Octopuses are smart enough to use objects as tools and then store them away when not being used. They can open jar lids underwater and access food tucked away at the far ends of a puzzle. With the right amount of reward and punishment, they can even be trained to perform tricks. Training, however, does not work sometimes because of their self-aware stubborn attitude. But we can’t blame them for rebellion — as octopus research has often involved invasive treatments like mutilations and electric shock punishments. Tests of intelligence have often been derailed due to extreme non-compliance — like breaking experimental setups, causing electrical short circuits in aquarium lighting, escaping to sea, or sneaking out every night to eat fish from the neighbouring tank.
Despite their rock and roll nature, octopuses make very responsible parents. They offer the highest degree of parental care found amongst invertebrates. Males and females are solitary animals that only come together for mating. Octopuses only mate once in their lifetime, males die shortly after mating, whereas females lay the fertilised eggs inside their dens and tend to them until they hatch. Females stay with the eggs for the entire development period, keeping them well oxygenated and protected from predators. Depending on the species, this brood time can range from a few weeks to a few years, but always ends in death for the starved self-sacrificing mother.
Octopus babies hatch out looking like miniature forms of the adult, with two large eyes and eight tiny tentacles. These little ones are rather cute, and I have no problem getting close to them. In 2019, we found 33 octopus larvae over the course of our year-long weekly plankton survey in the Andaman Islands. Unfortunately, all our samples were preserved in formaldehyde and we didn’t get to witness the magic of baby chromatophores at play. What we did learn was that octopus babies are found year-round in our near shore bay and most often on new moon nights. But how these larvae sense their environment, leave the benthos (sea-bottom) for surface waters, and for what purpose, remains a mystery.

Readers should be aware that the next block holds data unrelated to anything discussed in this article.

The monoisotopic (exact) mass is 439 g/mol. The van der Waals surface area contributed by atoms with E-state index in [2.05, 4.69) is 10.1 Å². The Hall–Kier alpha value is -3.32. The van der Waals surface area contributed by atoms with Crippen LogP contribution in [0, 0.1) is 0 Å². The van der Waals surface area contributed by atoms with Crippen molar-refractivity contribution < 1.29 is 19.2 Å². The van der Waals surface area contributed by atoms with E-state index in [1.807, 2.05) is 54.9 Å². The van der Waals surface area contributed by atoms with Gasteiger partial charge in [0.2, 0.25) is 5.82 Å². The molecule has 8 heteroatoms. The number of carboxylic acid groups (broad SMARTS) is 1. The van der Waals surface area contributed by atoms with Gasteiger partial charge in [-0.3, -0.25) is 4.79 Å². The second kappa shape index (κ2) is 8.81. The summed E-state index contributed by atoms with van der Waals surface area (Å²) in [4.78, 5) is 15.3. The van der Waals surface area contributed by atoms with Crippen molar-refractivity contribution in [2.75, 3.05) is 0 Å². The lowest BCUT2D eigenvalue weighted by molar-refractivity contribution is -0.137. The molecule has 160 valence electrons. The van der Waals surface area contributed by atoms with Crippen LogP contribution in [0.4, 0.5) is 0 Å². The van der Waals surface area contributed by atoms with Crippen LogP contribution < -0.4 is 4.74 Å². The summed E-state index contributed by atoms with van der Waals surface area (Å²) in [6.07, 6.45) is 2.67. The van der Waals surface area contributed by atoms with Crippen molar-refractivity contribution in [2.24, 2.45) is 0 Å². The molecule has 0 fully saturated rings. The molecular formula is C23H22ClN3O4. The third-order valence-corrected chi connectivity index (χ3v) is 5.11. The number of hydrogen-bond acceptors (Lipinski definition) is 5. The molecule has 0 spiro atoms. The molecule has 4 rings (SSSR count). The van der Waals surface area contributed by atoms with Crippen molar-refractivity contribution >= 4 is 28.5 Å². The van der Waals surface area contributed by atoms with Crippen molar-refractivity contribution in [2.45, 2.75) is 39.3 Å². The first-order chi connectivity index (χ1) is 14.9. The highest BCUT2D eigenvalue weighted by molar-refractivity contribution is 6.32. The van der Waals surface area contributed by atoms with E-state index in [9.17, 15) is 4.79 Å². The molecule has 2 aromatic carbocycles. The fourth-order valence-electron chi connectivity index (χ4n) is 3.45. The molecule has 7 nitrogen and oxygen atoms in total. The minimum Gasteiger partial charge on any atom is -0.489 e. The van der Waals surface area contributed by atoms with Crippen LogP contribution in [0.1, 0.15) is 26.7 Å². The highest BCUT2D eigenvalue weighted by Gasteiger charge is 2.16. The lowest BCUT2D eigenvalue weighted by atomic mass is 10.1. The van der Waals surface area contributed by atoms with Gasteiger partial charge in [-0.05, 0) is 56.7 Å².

Octopuses are sentient beings capable of detailed perception and calculated reactions. Their unique personalities often win them names rather than serial numbers. Small displeasures, like stale food, can cost the aquarist a serious stare down and eye-roll from the captive creatures. Some octopuses, like Paul from Germany who accurately predicted the outcome of the 2010 FIFA World Cup, was world renowned for his oracular abilities. A recent paper in the journal Ecology detailed eight different times an octopus punched a reef fish. These fish included groupers, goatfish, and squirrelfish, and were often cooperating with the octopus on hunts. In a few cases, the octopus punched the fish to steal food, but in most instances scientists still do not know the reason behind this antagonistic behaviour. Regardless of the state of our understanding, the heightened cognitive abilities of the octopus demand respect and ethical treatment of this animal, both as a research subject and as a food resource.